Another way Slack is helping ease the app burden is with a new concept called Actions from Anywhere. The company actually launched Actions last year, enabling users to take an action from a message like attaching a Slack message to a pull request in Jira, as an example. Pflaum said that people liked these actions so much that they were requesting the ability to take actions from anywhere in Slack.
“At Spec, we are previewing this new kind of action — Actions from Anywhere — which gives users the ability to take an action from anywhere they are in Slack,” Pflaum said. To really take advantage of this capability, the company is adding a feature to select the five most recent actions from a quick-access menu. These actions fill in automatically based on your most recent activities, and could be a real time-saver for people working inside Slack all day long.
Finally, the company is enabling developers to open an external window inside Slack, what they call Modal windows, which open when users have to fill out a form, take a survey, enter expenses, or provide additional information outside the flow of Slack itself.
All of these and other announcements at Spec are part of the maturation process of Slack as it moves to solve some of the pain points of growing so quickly. When you grow past the point of understanding what a complex piece of software can do, it’s up to the vendor to provide ways to surface all of the benefits and features, and that’s what Slack is attempting to do with these new tools.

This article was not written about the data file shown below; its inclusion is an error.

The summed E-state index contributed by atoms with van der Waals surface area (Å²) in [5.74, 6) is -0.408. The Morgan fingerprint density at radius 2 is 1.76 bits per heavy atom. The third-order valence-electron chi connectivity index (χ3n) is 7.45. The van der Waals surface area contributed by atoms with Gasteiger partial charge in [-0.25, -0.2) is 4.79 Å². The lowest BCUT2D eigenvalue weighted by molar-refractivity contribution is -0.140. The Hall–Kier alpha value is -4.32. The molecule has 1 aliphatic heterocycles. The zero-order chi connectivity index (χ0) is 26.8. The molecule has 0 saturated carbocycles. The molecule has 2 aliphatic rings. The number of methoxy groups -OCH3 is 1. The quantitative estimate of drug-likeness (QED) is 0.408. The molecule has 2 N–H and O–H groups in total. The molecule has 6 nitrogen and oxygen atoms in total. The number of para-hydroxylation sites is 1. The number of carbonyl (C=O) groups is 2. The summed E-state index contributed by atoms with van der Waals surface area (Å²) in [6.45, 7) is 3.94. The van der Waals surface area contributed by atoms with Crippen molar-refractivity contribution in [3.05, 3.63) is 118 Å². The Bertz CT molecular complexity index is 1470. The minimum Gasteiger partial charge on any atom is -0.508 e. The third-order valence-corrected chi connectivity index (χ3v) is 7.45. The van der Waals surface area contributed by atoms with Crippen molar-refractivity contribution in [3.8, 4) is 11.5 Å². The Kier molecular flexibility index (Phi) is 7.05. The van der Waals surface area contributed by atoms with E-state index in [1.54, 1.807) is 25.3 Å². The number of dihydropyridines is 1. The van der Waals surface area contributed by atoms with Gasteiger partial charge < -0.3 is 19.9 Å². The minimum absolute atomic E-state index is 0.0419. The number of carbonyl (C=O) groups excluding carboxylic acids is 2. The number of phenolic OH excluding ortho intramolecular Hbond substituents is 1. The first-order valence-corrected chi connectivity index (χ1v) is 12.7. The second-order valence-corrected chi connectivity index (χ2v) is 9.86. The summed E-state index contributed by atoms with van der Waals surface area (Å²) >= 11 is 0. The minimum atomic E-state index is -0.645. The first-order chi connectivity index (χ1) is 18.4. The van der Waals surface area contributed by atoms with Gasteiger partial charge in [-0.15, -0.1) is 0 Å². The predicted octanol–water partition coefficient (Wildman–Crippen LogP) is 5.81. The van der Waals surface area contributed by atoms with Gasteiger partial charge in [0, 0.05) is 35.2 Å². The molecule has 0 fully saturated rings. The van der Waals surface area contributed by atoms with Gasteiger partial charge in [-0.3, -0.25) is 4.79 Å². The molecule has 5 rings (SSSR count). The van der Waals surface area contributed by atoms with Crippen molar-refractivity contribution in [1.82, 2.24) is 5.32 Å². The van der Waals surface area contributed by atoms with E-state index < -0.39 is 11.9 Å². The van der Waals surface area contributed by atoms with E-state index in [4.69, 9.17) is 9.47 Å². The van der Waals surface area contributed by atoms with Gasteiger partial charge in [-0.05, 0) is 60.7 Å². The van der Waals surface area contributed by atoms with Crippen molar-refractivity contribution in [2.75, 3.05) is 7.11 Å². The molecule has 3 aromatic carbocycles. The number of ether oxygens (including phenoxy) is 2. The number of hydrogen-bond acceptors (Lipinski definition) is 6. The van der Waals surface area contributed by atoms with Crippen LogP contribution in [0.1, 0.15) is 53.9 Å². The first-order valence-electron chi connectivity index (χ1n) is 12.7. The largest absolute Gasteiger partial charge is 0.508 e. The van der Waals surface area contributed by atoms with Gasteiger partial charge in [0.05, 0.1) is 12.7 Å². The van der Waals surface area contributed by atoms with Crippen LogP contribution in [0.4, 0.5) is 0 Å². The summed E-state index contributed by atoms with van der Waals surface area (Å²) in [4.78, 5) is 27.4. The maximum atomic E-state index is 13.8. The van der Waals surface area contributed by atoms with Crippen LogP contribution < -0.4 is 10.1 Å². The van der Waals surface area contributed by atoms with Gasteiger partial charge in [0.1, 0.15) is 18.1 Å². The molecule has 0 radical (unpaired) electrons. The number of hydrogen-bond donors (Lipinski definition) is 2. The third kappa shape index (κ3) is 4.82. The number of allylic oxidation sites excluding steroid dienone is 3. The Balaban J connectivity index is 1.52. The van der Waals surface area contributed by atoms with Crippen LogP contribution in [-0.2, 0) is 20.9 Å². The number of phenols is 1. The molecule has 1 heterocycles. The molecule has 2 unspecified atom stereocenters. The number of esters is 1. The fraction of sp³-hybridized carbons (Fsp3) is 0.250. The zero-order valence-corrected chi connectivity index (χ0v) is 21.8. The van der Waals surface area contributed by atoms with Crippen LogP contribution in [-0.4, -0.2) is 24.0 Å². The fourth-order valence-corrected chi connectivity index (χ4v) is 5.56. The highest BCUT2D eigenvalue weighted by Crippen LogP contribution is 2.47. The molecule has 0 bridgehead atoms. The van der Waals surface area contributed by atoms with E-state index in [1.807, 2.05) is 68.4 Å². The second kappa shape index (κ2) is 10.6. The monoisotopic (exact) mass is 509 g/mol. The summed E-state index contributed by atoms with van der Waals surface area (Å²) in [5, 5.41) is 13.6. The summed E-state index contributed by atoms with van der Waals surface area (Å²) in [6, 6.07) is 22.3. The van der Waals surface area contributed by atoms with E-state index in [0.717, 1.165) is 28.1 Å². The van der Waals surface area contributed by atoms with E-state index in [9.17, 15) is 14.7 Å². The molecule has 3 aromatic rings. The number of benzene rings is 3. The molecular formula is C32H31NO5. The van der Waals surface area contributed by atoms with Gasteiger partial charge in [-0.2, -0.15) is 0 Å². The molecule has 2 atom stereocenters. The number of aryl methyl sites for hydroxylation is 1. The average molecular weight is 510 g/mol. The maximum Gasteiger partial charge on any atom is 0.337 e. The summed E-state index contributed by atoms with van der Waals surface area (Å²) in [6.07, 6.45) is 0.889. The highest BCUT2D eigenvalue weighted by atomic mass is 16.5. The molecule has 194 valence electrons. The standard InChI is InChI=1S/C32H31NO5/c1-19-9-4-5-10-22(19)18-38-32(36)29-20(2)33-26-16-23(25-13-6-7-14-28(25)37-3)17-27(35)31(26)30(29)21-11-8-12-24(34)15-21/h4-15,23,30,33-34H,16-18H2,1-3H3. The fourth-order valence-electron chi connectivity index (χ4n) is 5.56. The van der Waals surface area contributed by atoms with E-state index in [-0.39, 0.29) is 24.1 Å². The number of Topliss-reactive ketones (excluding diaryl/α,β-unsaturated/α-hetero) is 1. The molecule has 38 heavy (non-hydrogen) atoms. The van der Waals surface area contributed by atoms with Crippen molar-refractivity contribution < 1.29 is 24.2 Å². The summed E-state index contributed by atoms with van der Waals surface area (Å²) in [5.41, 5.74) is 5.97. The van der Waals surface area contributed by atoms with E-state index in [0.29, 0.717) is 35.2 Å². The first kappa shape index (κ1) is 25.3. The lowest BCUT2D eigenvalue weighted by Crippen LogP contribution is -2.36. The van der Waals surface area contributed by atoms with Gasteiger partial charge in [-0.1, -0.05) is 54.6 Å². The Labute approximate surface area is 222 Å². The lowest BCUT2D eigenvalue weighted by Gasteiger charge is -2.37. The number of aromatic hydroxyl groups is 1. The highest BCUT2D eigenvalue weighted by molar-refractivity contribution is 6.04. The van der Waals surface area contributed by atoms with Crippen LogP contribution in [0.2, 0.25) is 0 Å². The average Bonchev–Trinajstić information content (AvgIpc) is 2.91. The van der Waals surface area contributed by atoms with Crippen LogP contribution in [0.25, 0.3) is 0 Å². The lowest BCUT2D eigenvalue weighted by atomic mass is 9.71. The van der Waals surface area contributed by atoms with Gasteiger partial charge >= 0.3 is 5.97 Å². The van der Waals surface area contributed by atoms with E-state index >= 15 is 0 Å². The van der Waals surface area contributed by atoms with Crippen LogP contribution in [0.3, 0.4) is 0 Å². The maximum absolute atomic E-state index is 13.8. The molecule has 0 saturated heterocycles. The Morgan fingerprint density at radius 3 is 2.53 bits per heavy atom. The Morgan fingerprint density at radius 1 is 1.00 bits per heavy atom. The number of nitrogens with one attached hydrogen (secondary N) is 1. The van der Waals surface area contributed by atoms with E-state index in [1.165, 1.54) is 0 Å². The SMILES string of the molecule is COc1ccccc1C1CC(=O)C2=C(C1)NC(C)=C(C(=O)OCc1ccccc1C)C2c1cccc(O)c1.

Workplace collaboration software business Slack (NYSE: WORK) has added Sheila Jordan, a senior vice president and chief information officer of Symantec, as an independent member of its board of directors. The hiring comes three months after the business completed a direct listing on the New York Stock Exchange.
Jordan, responsible for driving information technology strategy and operations for Symantec, brings significant cybersecurity expertise to Slack’s board. Prior to joining Symantec in 2014, Jordan was a senior vice president of IT at Cisco and an executive at Disney Destination for nearly 15 years.
With the new appointment, Slack appears to be doubling down on security. In addition to the board announcement, Slack recently published a blog post outlining the company’s latest security strategy in what was likely part of a greater attempt to sway potential customers — particularly those in highly regulated industries — wary of the company’s security processes. The post introduced new features, including the ability to allow teams to work remotely while maintaining compliance to industry and company-specific requirements.
Jordan joins Slack co-founder and chief executive officer Stewart Butterfield, former Goldman Sachs executive Edith Cooper, Accel general partner Andrew Braccia, Nextdoor CEO Sarah Friar, Andreessen Horowitz general partner John O’Farrell, Social Capital CEO Chamath Palihapitiya and former Salesforce chief financial officer Graham Smith on Slack’s board of directors.
“I believe there is nothing more critical than driving organizational alignment and agility within enterprises today,” Jordan said in a statement. “Slack has developed a new category of enterprise software to help unlock this potential and I’m thrilled to now be a part of their story.”
Slack closed up nearly 50% on its first day of trading in June but has since stumbled amid reports of increased competition from Microsoft, which operates a Slack-like product called Teams.
Slack co-founder and chief technology officer Cal Henderson will join us onstage at TechCrunch Disrupt San Francisco next week to discuss the company’s founding, road to the public markets and path forward. Buy tickets here.